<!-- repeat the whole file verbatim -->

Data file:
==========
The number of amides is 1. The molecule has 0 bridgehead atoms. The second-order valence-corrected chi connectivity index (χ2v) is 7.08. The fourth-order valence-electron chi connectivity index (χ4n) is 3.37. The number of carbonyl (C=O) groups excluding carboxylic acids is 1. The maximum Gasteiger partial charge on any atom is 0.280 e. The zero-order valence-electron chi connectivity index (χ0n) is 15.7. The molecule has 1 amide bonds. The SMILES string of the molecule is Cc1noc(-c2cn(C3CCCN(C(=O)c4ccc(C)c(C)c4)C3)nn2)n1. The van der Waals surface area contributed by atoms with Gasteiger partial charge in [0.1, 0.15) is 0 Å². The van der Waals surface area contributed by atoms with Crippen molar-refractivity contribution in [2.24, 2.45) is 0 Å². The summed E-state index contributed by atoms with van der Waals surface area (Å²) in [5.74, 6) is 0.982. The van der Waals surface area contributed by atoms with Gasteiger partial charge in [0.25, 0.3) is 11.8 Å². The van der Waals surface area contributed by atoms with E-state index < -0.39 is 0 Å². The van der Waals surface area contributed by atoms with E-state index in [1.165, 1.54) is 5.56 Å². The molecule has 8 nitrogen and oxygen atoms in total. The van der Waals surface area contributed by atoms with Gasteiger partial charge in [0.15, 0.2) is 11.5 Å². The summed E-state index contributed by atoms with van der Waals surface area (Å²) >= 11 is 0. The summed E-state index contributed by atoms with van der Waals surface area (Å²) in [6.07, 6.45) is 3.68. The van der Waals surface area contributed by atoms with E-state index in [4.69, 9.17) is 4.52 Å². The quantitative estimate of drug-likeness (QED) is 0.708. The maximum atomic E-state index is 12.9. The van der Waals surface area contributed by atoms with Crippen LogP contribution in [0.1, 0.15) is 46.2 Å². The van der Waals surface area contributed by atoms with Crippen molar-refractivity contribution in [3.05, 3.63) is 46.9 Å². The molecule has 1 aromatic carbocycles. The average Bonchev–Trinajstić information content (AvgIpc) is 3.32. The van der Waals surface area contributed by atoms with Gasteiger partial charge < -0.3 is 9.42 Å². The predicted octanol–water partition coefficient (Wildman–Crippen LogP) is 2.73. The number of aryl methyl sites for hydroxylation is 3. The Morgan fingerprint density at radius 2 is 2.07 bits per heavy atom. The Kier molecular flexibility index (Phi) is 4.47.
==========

The number of amides is 1. The molecule has 0 bridgehead atoms. The second-order valence-corrected chi connectivity index (χ2v) is 7.08. The fourth-order valence-electron chi connectivity index (χ4n) is 3.37. The number of carbonyl (C=O) groups excluding carboxylic acids is 1. The maximum Gasteiger partial charge on any atom is 0.280 e. The zero-order valence-electron chi connectivity index (χ0n) is 15.7. The molecule has 1 amide bonds. The SMILES string of the molecule is Cc1noc(-c2cn(C3CCCN(C(=O)c4ccc(C)c(C)c4)C3)nn2)n1. The van der Waals surface area contributed by atoms with Gasteiger partial charge in [0.1, 0.15) is 0 Å². The van der Waals surface area contributed by atoms with Crippen molar-refractivity contribution in [2.24, 2.45) is 0 Å². The summed E-state index contributed by atoms with van der Waals surface area (Å²) in [5.74, 6) is 0.982. The van der Waals surface area contributed by atoms with Gasteiger partial charge in [0.25, 0.3) is 11.8 Å². The van der Waals surface area contributed by atoms with E-state index < -0.39 is 0 Å². The van der Waals surface area contributed by atoms with E-state index in [1.165, 1.54) is 5.56 Å². The molecule has 8 nitrogen and oxygen atoms in total. The van der Waals surface area contributed by atoms with Gasteiger partial charge in [0.15, 0.2) is 11.5 Å². The summed E-state index contributed by atoms with van der Waals surface area (Å²) >= 11 is 0. The summed E-state index contributed by atoms with van der Waals surface area (Å²) in [6.07, 6.45) is 3.68. The van der Waals surface area contributed by atoms with E-state index in [4.69, 9.17) is 4.52 Å². The quantitative estimate of drug-likeness (QED) is 0.708. The maximum atomic E-state index is 12.9. The van der Waals surface area contributed by atoms with Crippen LogP contribution in [0.1, 0.15) is 46.2 Å². The van der Waals surface area contributed by atoms with Crippen molar-refractivity contribution in [3.05, 3.63) is 46.9 Å². The molecule has 1 aromatic carbocycles. The average Bonchev–Trinajstić information content (AvgIpc) is 3.32. The van der Waals surface area contributed by atoms with Gasteiger partial charge < -0.3 is 9.42 Å². The predicted octanol–water partition coefficient (Wildman–Crippen LogP) is 2.73. The number of aryl methyl sites for hydroxylation is 3. The Morgan fingerprint density at radius 2 is 2.07 bits per heavy atom. The Kier molecular flexibility index (Phi) is 4.47.